Closing the session and underlining the need to empower farmers, Qu Dongyu, Director-General, FAO, stressed that innovation is the leverage with which to draw in key players in order to address the climate-food nexus. Noting that we need a different mindset, he highlighted that governments are responsible for providing enabling environments for innovations that benefit farmers and the climate, and the need for coherence between farmers, governments and the private sector. He further called for inter-ministerial coordination, noting this will speed up the achievement of all the SDGs.
Julia Wolf, FAO | [email protected]
This event demonstrated the contribution of increased resource efficiency to climate mitigation, and the importance of applying resource efficiency policies and strategies for climate change mitigation plans to achieve the Paris Agreement goals. Presenters showcased scientific evidence, policies and actions taken to decrease the material footprint of the economy to accelerate and scale up greenhouse gas (GHG) emission reductions.
Mark Radka, Chief, Energy, Climate and Technology Branch, UN Environment Programme (UNEP), moderated the event, highlighting that achieving SDG 12 (sustainable consumption and production) through resource efficiency requires scientific evidence, policy support and adequate means of implementation.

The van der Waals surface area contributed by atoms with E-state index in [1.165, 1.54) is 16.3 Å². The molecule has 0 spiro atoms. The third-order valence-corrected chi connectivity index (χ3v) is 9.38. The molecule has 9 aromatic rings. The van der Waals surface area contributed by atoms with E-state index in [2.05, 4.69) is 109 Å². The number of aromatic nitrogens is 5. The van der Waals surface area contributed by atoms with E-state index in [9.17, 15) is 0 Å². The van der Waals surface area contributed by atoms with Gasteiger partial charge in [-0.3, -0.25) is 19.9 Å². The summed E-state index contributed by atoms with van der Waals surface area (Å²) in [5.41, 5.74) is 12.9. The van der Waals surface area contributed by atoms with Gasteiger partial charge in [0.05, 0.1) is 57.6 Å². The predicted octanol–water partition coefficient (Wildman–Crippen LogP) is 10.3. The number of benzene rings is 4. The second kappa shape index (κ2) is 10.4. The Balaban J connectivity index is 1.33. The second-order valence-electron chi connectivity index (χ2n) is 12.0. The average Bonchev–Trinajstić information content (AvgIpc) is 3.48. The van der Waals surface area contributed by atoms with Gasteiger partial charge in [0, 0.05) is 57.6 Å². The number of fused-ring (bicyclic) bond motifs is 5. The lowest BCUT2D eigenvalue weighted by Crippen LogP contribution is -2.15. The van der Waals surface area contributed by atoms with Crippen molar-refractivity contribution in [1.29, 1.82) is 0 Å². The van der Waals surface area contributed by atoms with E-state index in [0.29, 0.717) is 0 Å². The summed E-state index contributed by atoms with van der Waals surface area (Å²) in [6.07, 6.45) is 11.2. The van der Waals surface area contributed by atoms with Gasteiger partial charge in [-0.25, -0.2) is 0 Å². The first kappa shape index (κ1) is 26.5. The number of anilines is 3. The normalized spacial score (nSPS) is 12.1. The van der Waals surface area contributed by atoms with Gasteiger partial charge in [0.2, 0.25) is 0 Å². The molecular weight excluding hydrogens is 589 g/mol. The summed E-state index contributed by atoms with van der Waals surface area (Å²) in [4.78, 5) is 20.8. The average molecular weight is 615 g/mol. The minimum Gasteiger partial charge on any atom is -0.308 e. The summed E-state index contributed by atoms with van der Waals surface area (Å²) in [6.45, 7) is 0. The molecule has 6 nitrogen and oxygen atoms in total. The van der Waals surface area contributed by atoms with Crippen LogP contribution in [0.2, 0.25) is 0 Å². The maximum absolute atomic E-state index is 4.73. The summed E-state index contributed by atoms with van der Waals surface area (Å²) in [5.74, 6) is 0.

Izabella Teixeira, Co-Chair, International Resource Panel, reported on the Panel’s Resource Efficiency and Climate Change report, highlighting that the production of materials causes over 23% of global GHG emissions, and that material efficiency offers an important opportunity to achieve the Paris Agreement. She added that materials production cannot be fully abated through electrification and energy efficiency, noting need for more efficient use of materials along the value chain. She also presented opportunities to reduce GHG emissions in residential buildings and private mobility.